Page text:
FHC’s counseling office not only works to prepare students for their futures, but to support them every step of the way


Lydia VanDeRiet

A picture of our beautiful counseling office here at FHC

Before learning just how long psychologists have to go to school, counselor Jodi Arsulowicz thought that’s what she wanted to be when she grew up. After deciding against a career as a psychologist, Arsulowicz decided being a teacher spoke to her instead.

After her move from Wyoming, Arsulowicz taught Spanish and math at Forest Hills Northern, where she was encouraged by the former principal to get her Master’s, and that’s where her transition from teacher to counselor began.

“Most teachers do extra work, and they get a Master’s beyond their bachelor’s and extra credentialing,” Arsulowicz said. “[My old principal] said, ‘You know, this is what I see [you doing].’ That was the perfect segue for me to be able to still do the work that I loved in education but also pursue that mental health support piece.”

Not only is the counseling department responsible for mental health support, but they are also in charge of the social and emotional support that students may need on top of preparing students for their futures. 

“Whether it be within the classroom or outside of the classroom, social situations, family situations—we respond to that and try to be a support,” Arsulowicz said. “Those are called responsive services; we respond to those needs kind of as they come up. So sometimes what you think your day is going to be like, based on the calendar and the to-do list, gets shifted.”

Another part of the counseling office is registering new students and a variety of other things that are overseen by Registrar Keyla Acevedo-Hargis.

“I work very closely with the counseling department every day,” Acevedo-Hargis said. “We communicate constantly, since the state changes many procedures each year, and we talk through these changes to adapt them into our school community. We debrief a lot about things we learn almost daily so that we are on the same page.”

Acevedo-Hargis is in charge of things like making sure students have complete schedules, handling the “Count Day” data, collecting and entering course request forms, enrolling new students, and helping the counselors create the master schedule for the students the following year.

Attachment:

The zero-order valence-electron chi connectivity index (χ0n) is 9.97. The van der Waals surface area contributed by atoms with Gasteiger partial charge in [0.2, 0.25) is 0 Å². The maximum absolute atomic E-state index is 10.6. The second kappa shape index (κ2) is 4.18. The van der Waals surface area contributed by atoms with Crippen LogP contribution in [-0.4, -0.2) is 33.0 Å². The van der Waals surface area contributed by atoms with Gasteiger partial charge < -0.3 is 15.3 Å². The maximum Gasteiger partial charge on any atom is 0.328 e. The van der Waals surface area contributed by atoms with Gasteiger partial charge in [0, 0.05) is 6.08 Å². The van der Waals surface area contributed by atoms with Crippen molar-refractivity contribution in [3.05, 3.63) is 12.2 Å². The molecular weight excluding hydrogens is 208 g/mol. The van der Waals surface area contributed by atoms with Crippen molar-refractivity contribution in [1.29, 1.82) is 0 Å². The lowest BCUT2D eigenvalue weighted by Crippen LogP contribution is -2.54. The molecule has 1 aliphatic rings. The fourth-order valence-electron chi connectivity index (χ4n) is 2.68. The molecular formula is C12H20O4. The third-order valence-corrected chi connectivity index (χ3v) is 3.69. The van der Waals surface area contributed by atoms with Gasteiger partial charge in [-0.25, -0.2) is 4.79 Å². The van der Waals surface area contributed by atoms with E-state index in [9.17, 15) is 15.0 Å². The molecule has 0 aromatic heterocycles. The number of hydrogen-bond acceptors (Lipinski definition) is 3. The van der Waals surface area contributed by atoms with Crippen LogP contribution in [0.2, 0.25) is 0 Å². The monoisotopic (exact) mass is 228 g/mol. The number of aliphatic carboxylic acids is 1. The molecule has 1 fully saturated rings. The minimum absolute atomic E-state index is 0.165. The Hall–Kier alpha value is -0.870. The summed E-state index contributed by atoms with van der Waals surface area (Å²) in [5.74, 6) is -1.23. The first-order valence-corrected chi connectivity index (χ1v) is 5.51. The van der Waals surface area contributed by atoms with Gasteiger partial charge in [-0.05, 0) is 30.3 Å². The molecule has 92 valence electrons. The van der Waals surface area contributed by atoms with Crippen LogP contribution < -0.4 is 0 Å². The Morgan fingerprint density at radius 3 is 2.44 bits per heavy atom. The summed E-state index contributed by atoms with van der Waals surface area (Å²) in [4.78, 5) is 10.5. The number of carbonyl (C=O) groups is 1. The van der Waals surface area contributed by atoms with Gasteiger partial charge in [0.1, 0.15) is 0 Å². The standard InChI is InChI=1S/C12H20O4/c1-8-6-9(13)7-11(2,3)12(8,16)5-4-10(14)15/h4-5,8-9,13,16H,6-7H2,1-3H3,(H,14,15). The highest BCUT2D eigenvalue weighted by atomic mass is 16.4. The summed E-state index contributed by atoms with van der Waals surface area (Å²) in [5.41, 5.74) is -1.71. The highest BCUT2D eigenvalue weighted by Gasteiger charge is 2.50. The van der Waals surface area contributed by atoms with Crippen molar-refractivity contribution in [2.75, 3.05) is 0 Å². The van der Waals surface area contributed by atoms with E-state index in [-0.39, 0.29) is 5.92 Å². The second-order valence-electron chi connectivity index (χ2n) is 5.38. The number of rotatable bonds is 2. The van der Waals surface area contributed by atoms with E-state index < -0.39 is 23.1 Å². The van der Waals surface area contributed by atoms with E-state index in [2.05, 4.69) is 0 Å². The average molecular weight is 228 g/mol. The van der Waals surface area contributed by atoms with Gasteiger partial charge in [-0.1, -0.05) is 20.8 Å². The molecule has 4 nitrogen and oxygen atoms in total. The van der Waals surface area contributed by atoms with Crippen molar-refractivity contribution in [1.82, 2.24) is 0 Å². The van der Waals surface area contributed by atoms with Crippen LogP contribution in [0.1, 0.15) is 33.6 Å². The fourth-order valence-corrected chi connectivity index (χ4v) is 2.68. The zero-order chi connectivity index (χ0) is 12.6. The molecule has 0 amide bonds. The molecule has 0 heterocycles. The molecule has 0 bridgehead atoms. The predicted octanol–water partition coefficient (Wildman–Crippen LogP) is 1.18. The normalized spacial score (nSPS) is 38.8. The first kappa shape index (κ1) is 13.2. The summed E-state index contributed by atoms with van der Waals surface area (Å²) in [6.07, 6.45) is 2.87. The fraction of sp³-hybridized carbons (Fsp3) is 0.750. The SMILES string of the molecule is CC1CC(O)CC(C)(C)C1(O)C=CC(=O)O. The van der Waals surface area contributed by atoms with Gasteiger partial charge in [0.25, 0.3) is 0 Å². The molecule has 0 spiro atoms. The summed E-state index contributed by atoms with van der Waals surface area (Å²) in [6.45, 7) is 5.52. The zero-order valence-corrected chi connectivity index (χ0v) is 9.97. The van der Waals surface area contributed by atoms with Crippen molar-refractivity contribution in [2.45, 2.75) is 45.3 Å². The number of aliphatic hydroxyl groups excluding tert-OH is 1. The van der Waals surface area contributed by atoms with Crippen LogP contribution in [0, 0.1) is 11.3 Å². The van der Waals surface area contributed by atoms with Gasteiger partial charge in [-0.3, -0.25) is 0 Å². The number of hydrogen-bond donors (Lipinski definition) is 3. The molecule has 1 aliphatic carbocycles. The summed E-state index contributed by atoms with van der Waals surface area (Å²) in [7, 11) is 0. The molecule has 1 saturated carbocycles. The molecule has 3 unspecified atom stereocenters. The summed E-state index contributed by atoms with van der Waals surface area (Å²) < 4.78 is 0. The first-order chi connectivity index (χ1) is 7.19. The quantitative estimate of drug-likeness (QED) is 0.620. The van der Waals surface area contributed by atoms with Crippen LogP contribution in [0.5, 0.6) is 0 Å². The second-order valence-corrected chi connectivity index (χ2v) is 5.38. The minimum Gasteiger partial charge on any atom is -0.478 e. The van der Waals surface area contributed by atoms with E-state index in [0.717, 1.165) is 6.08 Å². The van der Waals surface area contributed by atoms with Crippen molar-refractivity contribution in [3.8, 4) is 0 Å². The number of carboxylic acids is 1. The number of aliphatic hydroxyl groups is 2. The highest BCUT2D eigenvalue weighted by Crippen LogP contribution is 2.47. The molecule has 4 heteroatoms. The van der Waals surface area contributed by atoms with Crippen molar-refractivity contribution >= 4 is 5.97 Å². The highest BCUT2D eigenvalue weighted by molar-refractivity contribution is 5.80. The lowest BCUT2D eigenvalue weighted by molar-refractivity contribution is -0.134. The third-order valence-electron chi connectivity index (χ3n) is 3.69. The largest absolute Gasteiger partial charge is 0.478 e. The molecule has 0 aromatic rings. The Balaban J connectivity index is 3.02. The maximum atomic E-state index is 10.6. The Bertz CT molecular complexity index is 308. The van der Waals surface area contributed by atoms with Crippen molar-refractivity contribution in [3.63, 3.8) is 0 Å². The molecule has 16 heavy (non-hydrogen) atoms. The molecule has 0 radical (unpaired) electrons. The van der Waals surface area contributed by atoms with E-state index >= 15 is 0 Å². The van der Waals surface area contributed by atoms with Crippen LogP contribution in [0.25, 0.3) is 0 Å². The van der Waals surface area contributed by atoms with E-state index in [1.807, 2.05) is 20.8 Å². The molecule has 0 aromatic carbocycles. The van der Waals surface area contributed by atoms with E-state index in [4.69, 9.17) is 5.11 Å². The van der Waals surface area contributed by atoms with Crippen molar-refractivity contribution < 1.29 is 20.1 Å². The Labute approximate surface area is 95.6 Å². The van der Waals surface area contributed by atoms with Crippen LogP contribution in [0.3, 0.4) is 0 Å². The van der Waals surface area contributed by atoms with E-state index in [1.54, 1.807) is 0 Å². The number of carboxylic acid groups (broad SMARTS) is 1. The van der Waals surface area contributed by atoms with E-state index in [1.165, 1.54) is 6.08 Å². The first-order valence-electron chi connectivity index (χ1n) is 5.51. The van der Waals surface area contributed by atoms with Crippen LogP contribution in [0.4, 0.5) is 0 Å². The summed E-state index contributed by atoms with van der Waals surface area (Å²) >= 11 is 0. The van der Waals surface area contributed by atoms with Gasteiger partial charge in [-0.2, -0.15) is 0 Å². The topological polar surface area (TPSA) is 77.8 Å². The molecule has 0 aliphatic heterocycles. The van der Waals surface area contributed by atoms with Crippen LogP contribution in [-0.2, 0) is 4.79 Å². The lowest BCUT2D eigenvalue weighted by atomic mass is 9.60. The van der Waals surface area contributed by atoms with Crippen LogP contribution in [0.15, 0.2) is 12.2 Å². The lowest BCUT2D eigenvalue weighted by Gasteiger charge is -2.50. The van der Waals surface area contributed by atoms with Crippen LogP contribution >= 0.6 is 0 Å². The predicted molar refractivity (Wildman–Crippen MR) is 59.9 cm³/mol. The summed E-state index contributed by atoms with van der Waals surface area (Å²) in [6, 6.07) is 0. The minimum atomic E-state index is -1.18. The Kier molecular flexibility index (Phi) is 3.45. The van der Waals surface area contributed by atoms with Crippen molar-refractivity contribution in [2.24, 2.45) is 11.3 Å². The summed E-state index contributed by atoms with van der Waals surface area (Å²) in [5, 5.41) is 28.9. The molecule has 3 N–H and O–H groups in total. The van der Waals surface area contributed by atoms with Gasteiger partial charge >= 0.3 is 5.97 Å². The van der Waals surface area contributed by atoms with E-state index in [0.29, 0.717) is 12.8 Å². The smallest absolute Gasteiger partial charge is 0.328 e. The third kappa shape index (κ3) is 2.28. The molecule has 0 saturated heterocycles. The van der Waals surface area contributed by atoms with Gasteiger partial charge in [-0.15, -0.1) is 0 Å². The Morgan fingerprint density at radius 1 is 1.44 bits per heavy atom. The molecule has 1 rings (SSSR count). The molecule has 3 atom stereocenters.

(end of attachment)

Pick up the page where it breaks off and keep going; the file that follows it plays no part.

“I really enjoy the people I work with, from the counseling/office staff, to the teachers and students,” Acevedo-Hargis said. “I also enjoy putting together the master schedule. It’s a giant puzzle with many different pieces, but once we get it together, it’s very satisfying.”

And while there is no such thing as a “typical day” in the counseling office, Counseling Office Secretary Monica Noonan can attest to the fact that specific parts of the year have their own tasks that need to be performed. 

“This year, as you know, is anything but typical,” Noonan said. “The days can really vary depending on the time of year. For me, that can be assisting the counselors in preparing for classroom lessons, arranging college rep visits, Kent County Tech Center visits, enrollments, and promoting different events and opportunities available to our students.”

I also enjoy putting together the master schedule. It’s a giant puzzle with many different pieces, but once we get it together, it’s very satisfying.”

— Keyla Acevedo-Hargis

Arsulowicz also agrees that the different seasons vary in busyness. For example, spring gets busy with things like college applications and scheduling for next year. 

“Our work tends to be cyclical,” Arsulowicz said. “In the fall, it’s pretty heavy. And then we’re busy with counselors and with seniors in college applications. And then we shift and we do other scheduling and there’s EDP work. So there’s all the things that go into the academic side of making sure you get your diploma on time and take the right courses and think about what you’re doing after high school.”

Even though the workload for the department seems stressful and overwhelming—seeing as they tend to 350 to 375 students each—the team here at FHC handles it with grace. They’re a very tight knit group of people who, at the end of the day, are working together to help the students here at school.

“Here in counseling, the priorities can shift quickly,” Noonan said. “That can be hard, but is also what I enjoy about my job, as well as working with such a fun and talented team.”